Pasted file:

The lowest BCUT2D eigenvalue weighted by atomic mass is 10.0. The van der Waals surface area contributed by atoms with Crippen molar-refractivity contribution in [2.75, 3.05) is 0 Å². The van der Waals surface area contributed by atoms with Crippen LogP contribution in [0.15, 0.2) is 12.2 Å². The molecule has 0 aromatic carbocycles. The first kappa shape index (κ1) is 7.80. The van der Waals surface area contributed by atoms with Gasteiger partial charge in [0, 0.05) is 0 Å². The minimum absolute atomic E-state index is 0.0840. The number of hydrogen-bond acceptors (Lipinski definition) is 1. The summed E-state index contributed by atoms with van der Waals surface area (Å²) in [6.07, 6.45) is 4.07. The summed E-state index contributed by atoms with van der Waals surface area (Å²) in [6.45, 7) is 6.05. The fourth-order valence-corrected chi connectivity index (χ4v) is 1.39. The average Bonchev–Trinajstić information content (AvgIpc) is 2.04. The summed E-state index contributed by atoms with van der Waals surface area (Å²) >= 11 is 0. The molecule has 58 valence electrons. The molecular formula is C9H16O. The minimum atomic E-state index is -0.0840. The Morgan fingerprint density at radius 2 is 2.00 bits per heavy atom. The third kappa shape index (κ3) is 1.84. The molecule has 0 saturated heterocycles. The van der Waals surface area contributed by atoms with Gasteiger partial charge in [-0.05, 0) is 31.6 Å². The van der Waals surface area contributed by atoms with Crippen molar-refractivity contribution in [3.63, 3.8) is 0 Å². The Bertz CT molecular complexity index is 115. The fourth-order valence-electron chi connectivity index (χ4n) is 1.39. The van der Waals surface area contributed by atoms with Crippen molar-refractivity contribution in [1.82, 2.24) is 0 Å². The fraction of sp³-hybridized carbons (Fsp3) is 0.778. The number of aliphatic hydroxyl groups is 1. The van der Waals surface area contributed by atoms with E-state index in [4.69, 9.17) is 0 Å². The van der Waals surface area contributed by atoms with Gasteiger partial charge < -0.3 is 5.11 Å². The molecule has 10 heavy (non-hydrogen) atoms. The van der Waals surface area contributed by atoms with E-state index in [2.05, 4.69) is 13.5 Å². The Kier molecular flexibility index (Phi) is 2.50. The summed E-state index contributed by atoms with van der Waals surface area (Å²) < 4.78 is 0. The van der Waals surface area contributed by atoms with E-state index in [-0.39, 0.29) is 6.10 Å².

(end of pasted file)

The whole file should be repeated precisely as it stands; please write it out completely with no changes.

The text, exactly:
The lowest BCUT2D eigenvalue weighted by atomic mass is 10.0. The van der Waals surface area contributed by atoms with Crippen molar-refractivity contribution in [2.75, 3.05) is 0 Å². The van der Waals surface area contributed by atoms with Crippen LogP contribution in [0.15, 0.2) is 12.2 Å². The molecule has 0 aromatic carbocycles. The first kappa shape index (κ1) is 7.80. The van der Waals surface area contributed by atoms with Gasteiger partial charge in [0, 0.05) is 0 Å². The minimum absolute atomic E-state index is 0.0840. The number of hydrogen-bond acceptors (Lipinski definition) is 1. The summed E-state index contributed by atoms with van der Waals surface area (Å²) in [6.07, 6.45) is 4.07. The summed E-state index contributed by atoms with van der Waals surface area (Å²) in [6.45, 7) is 6.05. The fourth-order valence-corrected chi connectivity index (χ4v) is 1.39. The average Bonchev–Trinajstić information content (AvgIpc) is 2.04. The summed E-state index contributed by atoms with van der Waals surface area (Å²) >= 11 is 0. The molecule has 58 valence electrons. The molecular formula is C9H16O. The minimum atomic E-state index is -0.0840. The Morgan fingerprint density at radius 2 is 2.00 bits per heavy atom. The third kappa shape index (κ3) is 1.84. The molecule has 0 saturated heterocycles. The van der Waals surface area contributed by atoms with Gasteiger partial charge in [-0.05, 0) is 31.6 Å². The van der Waals surface area contributed by atoms with Crippen molar-refractivity contribution in [3.63, 3.8) is 0 Å². The Bertz CT molecular complexity index is 115. The fourth-order valence-electron chi connectivity index (χ4n) is 1.39. The van der Waals surface area contributed by atoms with Crippen molar-refractivity contribution in [1.82, 2.24) is 0 Å². The fraction of sp³-hybridized carbons (Fsp3) is 0.778. The number of aliphatic hydroxyl groups is 1. The van der Waals surface area contributed by atoms with E-state index in [4.69, 9.17) is 0 Å². The van der Waals surface area contributed by atoms with Gasteiger partial charge < -0.3 is 5.11 Å². The molecule has 10 heavy (non-hydrogen) atoms. The van der Waals surface area contributed by atoms with E-state index in [2.05, 4.69) is 13.5 Å². The Kier molecular flexibility index (Phi) is 2.50. The summed E-state index contributed by atoms with van der Waals surface area (Å²) < 4.78 is 0. The van der Waals surface area contributed by atoms with E-state index in [-0.39, 0.29) is 6.10 Å².